Friday, July 17, 2015

Interview: James Alex of Beach Slang, Who Play Asbury Lanes on 7/25

James Alex of Beach Slang at Asbury Lanes in October 2014.

All Ripped Open

We love Philadelphia's Beach Slang around here. Their two 2014 EPs, Who Would Ever Want Anything So Broken? and Cheap Thrills on a Dead End Street, were a couple of our favorites from last year. Songwriter and frontman James Alex wears his heart on his sleeve in those songs, singing with the urgency, honesty, and emotion of youth even though he's a veteran of the punk scene through his time with Weston. Beach Slang's live performances are high-energy all-out affairs that only serve to amplify the feelings that come through on the records.

Beach Slang have signed to Polyvinyl Records, and a recently completed full-length is on the horizon. They'll be back at Asbury Lanes on Saturday, July 25th, this time as a headliner; and the show promises to have a "screaming out my lungs with my best friends" feel to it.

I got the chance to ask James Alex a few questions as Beach Slang prepare for their headlining tour. Check out what he had to say about the meteoric rise of his latest band, the Philly punk scene, and more. He even has a few words about our beloved Asbury Lanes.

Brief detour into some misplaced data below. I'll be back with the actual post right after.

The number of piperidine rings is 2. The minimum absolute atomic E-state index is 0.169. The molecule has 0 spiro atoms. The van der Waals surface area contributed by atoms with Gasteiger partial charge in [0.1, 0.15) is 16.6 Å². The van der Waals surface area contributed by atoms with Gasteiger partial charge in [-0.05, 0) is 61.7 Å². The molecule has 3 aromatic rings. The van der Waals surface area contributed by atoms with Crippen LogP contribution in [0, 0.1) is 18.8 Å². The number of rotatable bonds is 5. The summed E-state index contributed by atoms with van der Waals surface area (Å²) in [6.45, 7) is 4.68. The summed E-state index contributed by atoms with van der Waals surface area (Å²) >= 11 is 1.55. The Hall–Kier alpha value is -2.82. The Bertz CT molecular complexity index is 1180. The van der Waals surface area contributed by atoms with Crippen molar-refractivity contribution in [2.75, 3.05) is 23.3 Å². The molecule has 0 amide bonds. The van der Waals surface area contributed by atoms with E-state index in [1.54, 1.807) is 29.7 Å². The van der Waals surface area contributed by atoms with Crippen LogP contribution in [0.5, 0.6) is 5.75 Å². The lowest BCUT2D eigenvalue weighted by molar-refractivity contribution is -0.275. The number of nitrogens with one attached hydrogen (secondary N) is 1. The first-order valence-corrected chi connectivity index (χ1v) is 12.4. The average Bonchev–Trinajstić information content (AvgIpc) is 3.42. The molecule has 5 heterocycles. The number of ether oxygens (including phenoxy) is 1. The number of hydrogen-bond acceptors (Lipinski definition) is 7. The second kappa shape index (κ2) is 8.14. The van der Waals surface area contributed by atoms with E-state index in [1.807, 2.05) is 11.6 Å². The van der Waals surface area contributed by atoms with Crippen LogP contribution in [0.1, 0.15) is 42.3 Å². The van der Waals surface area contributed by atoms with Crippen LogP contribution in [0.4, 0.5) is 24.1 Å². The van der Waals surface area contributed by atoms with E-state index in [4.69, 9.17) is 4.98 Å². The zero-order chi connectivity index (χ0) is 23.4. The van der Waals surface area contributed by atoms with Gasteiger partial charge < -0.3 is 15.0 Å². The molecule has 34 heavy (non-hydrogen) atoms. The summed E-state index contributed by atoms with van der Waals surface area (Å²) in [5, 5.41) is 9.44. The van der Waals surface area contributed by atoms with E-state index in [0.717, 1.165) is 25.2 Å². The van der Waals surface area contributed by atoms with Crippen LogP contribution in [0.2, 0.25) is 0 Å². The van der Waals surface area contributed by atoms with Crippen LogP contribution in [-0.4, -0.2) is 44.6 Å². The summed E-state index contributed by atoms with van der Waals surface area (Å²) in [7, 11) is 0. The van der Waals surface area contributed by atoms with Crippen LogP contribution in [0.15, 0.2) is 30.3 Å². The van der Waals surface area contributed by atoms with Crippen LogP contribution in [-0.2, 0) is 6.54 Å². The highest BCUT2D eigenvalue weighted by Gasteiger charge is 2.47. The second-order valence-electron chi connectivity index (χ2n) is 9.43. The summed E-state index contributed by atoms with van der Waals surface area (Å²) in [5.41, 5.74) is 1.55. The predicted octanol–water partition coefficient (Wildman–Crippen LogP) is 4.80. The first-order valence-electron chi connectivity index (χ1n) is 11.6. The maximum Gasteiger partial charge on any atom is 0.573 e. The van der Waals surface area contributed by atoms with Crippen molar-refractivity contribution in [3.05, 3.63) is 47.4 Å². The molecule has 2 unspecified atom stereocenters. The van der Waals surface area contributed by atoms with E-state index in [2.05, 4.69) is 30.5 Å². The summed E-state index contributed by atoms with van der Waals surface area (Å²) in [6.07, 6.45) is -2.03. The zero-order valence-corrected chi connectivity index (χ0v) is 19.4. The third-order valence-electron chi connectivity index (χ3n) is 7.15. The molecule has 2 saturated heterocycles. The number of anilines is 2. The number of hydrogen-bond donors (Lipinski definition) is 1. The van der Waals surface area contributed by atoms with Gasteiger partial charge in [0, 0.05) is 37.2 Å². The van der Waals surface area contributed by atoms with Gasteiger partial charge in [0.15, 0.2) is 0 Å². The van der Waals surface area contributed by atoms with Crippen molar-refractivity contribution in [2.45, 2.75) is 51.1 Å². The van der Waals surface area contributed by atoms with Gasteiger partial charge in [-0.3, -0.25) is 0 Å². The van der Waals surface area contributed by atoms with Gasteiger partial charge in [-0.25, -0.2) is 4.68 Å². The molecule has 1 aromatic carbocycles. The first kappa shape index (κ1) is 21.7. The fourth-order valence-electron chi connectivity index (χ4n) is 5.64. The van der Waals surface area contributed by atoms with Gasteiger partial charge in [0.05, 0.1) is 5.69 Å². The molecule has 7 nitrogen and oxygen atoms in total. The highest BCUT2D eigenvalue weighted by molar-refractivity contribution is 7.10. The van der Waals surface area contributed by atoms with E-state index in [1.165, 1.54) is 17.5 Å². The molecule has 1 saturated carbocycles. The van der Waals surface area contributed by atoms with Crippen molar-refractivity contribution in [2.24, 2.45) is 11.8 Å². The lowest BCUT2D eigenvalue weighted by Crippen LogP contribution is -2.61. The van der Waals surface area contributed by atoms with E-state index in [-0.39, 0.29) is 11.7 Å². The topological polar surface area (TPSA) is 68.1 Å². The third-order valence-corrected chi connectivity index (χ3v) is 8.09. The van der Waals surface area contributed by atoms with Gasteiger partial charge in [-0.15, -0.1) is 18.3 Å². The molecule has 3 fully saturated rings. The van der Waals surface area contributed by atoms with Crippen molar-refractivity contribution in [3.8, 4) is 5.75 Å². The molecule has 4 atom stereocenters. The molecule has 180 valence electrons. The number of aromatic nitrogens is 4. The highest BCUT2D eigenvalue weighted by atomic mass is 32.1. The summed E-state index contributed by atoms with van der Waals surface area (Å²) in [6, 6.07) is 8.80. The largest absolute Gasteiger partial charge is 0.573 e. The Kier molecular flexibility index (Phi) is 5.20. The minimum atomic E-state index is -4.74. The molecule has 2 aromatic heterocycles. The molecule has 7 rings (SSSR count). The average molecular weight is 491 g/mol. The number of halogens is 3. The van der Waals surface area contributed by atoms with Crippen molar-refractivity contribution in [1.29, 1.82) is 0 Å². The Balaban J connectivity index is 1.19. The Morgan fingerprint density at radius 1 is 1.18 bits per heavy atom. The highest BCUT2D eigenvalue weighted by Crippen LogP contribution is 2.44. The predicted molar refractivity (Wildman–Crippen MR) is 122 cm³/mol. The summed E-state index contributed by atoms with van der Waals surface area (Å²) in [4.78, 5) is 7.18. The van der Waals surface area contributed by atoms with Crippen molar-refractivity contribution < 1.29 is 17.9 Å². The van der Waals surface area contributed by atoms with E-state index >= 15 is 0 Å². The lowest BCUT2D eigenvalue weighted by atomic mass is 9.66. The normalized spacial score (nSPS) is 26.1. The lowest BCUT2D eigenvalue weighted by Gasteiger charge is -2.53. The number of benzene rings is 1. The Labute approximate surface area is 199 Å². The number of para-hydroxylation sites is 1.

CDM: Beach Slang are having this kind of sudden moment. After two EPs, you’ve generated a lot of, for lack of a better word, “buzz” and rave reviews. You’ve had success in this business before with past bands like Weston, but was it anything like this in terms of how fast it happened?

JA: It wasn't even nearly like this. Beach Slang has had this really wild whoosh to it, you know? It's hardly lost on me how weirdo and rare that is. So, yeah, I'm riding it, seeing where it lands. My guts are in a perpetual state of cartwheel, I swear it.